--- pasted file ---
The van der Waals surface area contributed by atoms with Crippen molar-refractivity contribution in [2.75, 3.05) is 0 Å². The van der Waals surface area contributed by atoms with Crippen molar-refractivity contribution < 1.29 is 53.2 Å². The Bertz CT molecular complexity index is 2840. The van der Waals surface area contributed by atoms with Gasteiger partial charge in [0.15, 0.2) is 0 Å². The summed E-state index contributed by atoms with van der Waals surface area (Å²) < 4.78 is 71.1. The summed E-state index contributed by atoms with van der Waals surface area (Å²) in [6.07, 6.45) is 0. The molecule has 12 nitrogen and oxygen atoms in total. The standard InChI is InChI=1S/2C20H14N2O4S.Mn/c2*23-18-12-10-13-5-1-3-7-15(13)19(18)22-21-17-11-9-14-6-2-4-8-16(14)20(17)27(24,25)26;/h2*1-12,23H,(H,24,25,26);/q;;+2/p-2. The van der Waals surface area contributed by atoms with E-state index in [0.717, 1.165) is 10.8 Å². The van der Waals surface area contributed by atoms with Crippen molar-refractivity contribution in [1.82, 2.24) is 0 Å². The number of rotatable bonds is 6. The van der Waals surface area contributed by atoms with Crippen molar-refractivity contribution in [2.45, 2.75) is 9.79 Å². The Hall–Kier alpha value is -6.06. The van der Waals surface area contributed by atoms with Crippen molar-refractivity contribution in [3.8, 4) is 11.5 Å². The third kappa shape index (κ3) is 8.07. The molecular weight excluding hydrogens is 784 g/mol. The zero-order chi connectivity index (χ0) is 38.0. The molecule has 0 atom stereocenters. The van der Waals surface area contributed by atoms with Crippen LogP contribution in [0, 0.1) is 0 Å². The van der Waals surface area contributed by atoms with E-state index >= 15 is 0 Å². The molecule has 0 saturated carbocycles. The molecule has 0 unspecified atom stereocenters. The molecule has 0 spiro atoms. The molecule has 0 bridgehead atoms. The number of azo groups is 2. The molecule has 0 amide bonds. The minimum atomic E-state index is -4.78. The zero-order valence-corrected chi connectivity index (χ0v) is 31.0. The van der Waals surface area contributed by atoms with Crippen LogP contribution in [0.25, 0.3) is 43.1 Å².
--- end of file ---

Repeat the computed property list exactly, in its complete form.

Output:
The van der Waals surface area contributed by atoms with Crippen molar-refractivity contribution in [2.75, 3.05) is 0 Å². The van der Waals surface area contributed by atoms with Crippen molar-refractivity contribution < 1.29 is 53.2 Å². The Bertz CT molecular complexity index is 2840. The van der Waals surface area contributed by atoms with Gasteiger partial charge in [0.15, 0.2) is 0 Å². The summed E-state index contributed by atoms with van der Waals surface area (Å²) < 4.78 is 71.1. The summed E-state index contributed by atoms with van der Waals surface area (Å²) in [6.07, 6.45) is 0. The molecule has 12 nitrogen and oxygen atoms in total. The standard InChI is InChI=1S/2C20H14N2O4S.Mn/c2*23-18-12-10-13-5-1-3-7-15(13)19(18)22-21-17-11-9-14-6-2-4-8-16(14)20(17)27(24,25)26;/h2*1-12,23H,(H,24,25,26);/q;;+2/p-2. The van der Waals surface area contributed by atoms with E-state index in [0.717, 1.165) is 10.8 Å². The van der Waals surface area contributed by atoms with Crippen molar-refractivity contribution in [1.82, 2.24) is 0 Å². The number of rotatable bonds is 6. The van der Waals surface area contributed by atoms with Crippen molar-refractivity contribution in [2.45, 2.75) is 9.79 Å². The Hall–Kier alpha value is -6.06. The van der Waals surface area contributed by atoms with Crippen molar-refractivity contribution in [3.8, 4) is 11.5 Å². The third kappa shape index (κ3) is 8.07. The molecular weight excluding hydrogens is 784 g/mol. The zero-order chi connectivity index (χ0) is 38.0. The molecule has 0 atom stereocenters. The van der Waals surface area contributed by atoms with Crippen LogP contribution in [0, 0.1) is 0 Å². The van der Waals surface area contributed by atoms with E-state index >= 15 is 0 Å². The molecule has 0 saturated carbocycles. The molecule has 0 unspecified atom stereocenters. The molecule has 0 spiro atoms. The molecule has 0 bridgehead atoms. The number of azo groups is 2. The molecule has 0 amide bonds. The minimum atomic E-state index is -4.78. The zero-order valence-corrected chi connectivity index (χ0v) is 31.0. The van der Waals surface area contributed by atoms with Crippen LogP contribution in [0.25, 0.3) is 43.1 Å².